Children with eczema have a more diverse set of bacteria in their guts than non affected children, finds a new study in BioMed Central's open access journal BMC Microbiology. The types of bacteria present were also more typical of adult gut microbes than for toddlers without eczema.
Eczema is a chronic inflammation of the epidermis. The gut bacteria of children with or without eczema was examined when they were six and 18 months old. At six months all the infants had the same types of bacteria but by 18 months old the children with eczema had more of a type of bacteria normally associated with adults (Clostridium clusters IV and XIVa) while the healthy children had a greater amount of Bacteroidetes.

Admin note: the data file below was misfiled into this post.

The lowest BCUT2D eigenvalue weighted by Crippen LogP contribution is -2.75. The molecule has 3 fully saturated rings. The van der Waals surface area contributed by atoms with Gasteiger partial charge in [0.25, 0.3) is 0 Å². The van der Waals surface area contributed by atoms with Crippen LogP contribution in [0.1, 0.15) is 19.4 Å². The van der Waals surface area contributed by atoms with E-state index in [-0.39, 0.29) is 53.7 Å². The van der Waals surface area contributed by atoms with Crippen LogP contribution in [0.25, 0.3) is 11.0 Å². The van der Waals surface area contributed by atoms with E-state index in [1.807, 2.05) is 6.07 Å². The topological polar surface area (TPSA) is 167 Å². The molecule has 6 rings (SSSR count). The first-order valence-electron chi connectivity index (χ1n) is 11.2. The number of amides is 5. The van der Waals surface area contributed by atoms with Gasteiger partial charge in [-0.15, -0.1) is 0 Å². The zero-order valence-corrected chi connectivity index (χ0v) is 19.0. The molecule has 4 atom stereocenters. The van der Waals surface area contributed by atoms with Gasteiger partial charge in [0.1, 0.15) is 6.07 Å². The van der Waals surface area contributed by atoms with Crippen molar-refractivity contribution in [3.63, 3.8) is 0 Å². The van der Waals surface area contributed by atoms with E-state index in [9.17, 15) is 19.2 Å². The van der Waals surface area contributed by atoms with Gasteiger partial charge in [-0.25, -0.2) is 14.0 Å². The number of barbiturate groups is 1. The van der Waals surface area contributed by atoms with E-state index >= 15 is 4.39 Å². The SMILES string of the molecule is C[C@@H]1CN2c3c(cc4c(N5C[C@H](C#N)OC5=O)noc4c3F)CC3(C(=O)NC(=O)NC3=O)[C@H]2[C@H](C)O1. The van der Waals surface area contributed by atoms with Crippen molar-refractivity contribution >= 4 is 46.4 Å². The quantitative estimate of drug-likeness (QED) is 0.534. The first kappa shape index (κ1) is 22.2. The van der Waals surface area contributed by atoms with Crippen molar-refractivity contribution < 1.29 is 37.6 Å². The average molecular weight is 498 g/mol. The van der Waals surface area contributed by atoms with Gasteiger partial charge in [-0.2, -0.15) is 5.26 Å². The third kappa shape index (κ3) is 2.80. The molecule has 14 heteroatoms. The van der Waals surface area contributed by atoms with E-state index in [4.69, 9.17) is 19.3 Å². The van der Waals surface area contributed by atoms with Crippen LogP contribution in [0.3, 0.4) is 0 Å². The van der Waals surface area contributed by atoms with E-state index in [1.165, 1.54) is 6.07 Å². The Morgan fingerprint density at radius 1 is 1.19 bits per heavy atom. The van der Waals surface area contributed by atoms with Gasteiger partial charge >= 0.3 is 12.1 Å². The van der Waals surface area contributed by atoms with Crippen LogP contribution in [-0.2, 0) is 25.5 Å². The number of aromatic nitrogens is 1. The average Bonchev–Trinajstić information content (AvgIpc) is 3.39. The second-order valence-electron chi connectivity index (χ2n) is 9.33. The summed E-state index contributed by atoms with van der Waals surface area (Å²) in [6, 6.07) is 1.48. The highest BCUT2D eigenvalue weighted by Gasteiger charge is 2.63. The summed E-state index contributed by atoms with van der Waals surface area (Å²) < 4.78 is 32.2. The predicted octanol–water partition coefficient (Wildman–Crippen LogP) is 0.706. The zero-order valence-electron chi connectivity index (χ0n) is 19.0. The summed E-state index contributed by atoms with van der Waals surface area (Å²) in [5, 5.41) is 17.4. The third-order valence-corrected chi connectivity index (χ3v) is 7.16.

MSc Lotta Nylund from University of Turku, Finland, who led the project explained, "The composition of bacteria in a child's gut depends on its environment and the food it eats. You would expect that as a child's diet changes so will the bacteria present. The number of bifidobacteria naturally falls with age and in total we found 21 groups of bacteria which changed in this time period. However it is the early change towards adult-type bacteria which seems to be a risk factor for eczema."
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Microarray analysis reveals marked intestinal microbiota aberrancy in infants having eczema compared to healthy children in at-risk for atopic disease Lotta Nylund, Reetta Satokari, Janne Nikkilä, Mirjana Rajilic-Stojanovic, Marko Kalliomäki, Erika Isolauri, Seppo Salminen and Willem M de Vos, BMC Microbiology (in press)